There was one other slightly strange thing I saw when out. Normally, at minimum say I hello to people I pass when out in the "wilds" of the Fens. Most people tend to be friendly and sometimes you can end up having quite a chat. Well today in a relatively secluded but popular spot, )near where you can find a memorial stone to a chap called William Ison who was struck by lightning 1n 1873) I passed a chap who appeared to be carrying his trousers over his arm, fortunately his shirt was quite long, but I did not stop to work out exactly what he was wearing, nor did I say hello! Hum there is nowt so strange as folk.


Although I am a glass half-full sort of person I can also adopt a Grumpy Old man state of mind as well. Here a couple of my pet peeves when I am out and about cycling. Here in Cambridge in the shared use walking/cycling paths there are constructs built into the path surface to indicate "junctions" or crossing points. For some reason they have ridges in the direction of travel for the cyclists and across the direction of travel for the walkers. I presume this is allow visually impaired people to navigate. I for one find the cyclists ridges very off-putting, when cycling along they cause the cycle to jink uncomfortably, randomly to one or the other side, it is worse in wet weather as the surface is smooth and really causes the bike to slither around. The one thing they do for me is encourage me to cycle on the roads.


And finally what really winds me up - vehicles routinely block pavements and shared-use paths. In this case I had to cycle on the road, anyone pushing a pram would struggle to get by. This one is delivering coal, why they could not reverse into the customers drive I don't know - laziness perhaps. For a visually impaired person it would be a disaster. It is an example of how selfishness has become the norm for motorists, I probably do the same when driving a car. It becomes routine to feel so hard done by because of the volume of traffic and our belief that our road tax/petrol tax entitles us to better that we feel entitled these "short-cuts"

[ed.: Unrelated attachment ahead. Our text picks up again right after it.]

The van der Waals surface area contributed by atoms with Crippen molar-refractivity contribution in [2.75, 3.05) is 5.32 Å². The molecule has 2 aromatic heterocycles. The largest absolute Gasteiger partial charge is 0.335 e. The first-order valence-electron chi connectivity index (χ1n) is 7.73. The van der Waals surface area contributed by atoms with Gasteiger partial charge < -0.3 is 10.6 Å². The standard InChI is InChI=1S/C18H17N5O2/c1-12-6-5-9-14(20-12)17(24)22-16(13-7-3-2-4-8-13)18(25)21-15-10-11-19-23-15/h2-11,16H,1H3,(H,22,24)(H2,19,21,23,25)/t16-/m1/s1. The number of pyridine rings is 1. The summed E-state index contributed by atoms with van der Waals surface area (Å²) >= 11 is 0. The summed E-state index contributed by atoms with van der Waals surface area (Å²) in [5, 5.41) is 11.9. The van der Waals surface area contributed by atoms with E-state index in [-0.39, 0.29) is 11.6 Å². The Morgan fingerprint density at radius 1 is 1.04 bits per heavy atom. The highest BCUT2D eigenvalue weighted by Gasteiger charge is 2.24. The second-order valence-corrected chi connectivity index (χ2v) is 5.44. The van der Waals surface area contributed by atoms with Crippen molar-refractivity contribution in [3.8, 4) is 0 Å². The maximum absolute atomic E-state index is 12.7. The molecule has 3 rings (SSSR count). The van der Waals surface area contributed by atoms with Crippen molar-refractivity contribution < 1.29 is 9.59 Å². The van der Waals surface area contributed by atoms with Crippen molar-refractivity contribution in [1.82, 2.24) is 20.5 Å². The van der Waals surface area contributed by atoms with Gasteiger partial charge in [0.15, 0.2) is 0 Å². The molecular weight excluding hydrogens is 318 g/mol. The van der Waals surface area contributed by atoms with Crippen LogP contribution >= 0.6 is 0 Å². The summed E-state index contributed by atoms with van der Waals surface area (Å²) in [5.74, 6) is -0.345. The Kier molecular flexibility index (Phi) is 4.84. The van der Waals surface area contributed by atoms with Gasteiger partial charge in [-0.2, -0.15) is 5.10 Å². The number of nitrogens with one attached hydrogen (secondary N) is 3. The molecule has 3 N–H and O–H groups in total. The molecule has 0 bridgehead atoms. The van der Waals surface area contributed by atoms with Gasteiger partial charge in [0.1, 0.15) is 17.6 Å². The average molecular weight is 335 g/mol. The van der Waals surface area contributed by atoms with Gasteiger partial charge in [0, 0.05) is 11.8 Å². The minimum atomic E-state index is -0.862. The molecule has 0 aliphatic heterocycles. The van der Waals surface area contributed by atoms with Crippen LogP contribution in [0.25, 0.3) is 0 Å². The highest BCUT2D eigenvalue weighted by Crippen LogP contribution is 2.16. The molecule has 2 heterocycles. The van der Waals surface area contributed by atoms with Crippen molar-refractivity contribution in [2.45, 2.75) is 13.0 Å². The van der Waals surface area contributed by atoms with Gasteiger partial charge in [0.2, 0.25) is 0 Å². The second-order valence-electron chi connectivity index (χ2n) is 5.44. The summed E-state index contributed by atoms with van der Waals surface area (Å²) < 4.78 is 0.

And really finally during my recuperation I have been doing way too much Internet browsing, reading various cycling-related Blogs but also finding one or two sites with interesting whimsical cartoons. here is one such cartoon that is both whimsical and cycling related. As required by the author I have pointed out that if you want to manufacture it you need to get in touch with him :-) You would definitely need clipped pedals for that bike.

"You can put this blueprint on your blog as long as you put a clause underneath it saying that people cannot manufacture this bicycle without their people talking to my people first."

No comments:

Post a Comment